The snow has melted and spring flowers are peeking through the cold, damp soil. You’ve started trimming winter-damaged plants and are removing the windblown leaves and debris that’s accumulated on your yard and in your planting beds. This warmer weather has you dreaming of long, languorous Sunday afternoons that fade into evening relaxing in a comfortable lounge chair in the fresh air. Design a deck for your timber frame home to fully enjoy your outdoor space.
A deck is a great way to maximize your living space and add an attractive focal point to your backyard. It’s also a great investment that will repay you for years with comfort, enjoyment and add value to your timber frame home. Before you start digging post holes or dialing your local home improvement contractor, though, plan to spend time researching and developing deck plans that suit your family and your house. Regardless of whether this is a change order for the new home you’re having built or it’s an addition to an existing house, plan around these design basics to ensure you’re getting the perfect living space that’s built with you and your family in mind.
Design A Deck That Complements Your Home
Your deck should round out your home and yard. Consider where it will sit along the exterior of the house, and how it fits with the windows and doors along that plane. It should harmonize with the design of your home’s exterior, and act as a foil for moving from inside the house to the outside yard.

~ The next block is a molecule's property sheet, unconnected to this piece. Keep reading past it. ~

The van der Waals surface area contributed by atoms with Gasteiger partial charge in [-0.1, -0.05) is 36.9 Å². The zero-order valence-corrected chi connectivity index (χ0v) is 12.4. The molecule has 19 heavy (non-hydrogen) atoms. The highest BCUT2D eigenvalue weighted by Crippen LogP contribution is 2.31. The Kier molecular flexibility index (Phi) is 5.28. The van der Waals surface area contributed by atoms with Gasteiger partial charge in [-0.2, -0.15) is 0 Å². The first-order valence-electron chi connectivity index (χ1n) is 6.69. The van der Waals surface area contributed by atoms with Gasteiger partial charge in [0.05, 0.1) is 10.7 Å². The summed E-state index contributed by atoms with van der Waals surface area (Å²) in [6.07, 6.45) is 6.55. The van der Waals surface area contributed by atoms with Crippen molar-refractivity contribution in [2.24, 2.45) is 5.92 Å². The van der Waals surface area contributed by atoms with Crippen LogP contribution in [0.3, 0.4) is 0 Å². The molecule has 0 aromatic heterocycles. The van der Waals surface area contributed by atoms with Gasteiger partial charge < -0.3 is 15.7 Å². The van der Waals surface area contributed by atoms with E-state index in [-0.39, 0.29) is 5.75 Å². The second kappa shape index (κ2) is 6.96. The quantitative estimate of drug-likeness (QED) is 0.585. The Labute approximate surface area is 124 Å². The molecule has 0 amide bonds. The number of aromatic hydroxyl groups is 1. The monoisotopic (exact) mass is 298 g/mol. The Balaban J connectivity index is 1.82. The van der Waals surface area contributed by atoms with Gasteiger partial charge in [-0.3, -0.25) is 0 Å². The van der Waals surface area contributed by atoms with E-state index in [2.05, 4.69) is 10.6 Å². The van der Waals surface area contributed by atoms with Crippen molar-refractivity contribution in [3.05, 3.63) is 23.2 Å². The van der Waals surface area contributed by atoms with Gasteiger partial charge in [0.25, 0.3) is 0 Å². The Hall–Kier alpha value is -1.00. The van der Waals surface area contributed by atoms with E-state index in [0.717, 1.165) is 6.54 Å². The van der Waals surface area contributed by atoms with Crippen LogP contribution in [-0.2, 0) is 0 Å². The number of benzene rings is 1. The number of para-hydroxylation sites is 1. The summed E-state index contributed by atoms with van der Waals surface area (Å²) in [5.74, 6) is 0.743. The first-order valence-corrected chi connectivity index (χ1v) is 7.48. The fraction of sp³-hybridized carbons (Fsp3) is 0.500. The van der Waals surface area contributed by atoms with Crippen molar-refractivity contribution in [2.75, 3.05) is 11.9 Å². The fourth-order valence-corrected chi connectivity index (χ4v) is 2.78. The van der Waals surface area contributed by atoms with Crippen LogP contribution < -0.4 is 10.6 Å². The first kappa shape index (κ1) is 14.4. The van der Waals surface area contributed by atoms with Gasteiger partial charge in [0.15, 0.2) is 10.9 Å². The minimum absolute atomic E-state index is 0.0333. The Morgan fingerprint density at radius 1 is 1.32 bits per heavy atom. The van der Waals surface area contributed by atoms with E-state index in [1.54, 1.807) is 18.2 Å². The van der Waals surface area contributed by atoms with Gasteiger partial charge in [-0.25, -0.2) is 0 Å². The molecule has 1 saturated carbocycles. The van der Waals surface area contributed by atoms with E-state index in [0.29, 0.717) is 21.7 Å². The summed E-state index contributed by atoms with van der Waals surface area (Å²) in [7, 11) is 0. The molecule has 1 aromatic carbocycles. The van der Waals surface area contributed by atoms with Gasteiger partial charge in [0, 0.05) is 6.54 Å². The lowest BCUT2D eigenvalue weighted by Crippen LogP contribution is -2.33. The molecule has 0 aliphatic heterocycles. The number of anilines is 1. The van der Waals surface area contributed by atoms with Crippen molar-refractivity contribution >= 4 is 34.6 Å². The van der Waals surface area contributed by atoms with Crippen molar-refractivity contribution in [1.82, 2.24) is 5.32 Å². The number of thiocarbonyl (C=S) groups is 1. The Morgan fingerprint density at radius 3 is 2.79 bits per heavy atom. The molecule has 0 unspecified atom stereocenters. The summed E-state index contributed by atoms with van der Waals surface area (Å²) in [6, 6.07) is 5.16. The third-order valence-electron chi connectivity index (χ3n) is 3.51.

The size of an average deck is roughly 12 to 18 percent of the total square footage of a house. Regard it as another room that requires the same design tenets and considerations. Windows and doors of your home should be weighed as you plan your deck. Position the area so that it harmonizes with the existing openings and architectural elements of the exterior facade.
Plan Your Deck To Function With Your Family’s Needs
If you plan to use your deck for dining and entertaining, it makes sense to position it adjacent to your kitchen. Outdoor grilling and meals for family and friends is one of the main uses of a deck, so ease of food preparation, staging and serving is high on the list of necessities. A kitchen entrance that leads directly to the deck is common and a good way to make life simple for the host and hostess.
If your deck will be the scene of dinner parties and social occasions, plan adequate space for a dining area with a table and chairs. A screened gazebo or sheltered pergola is a perfect setting for an outdoor dining room.
Outdoor kitchens and fireplaces are growing in popularity. If that’s not in the cards right now, are these things you may want in the future? If you might consider them at a later date, do a little research now on how they may fit with your existing deck or how your deck could be expanded to incorporate them later.
If a hot tub is part of your design, consider its location on the deck. Consider how to address any privacy issues or how bathers can access other rooms in your home.
Plan A Layout And Size That’s Right For You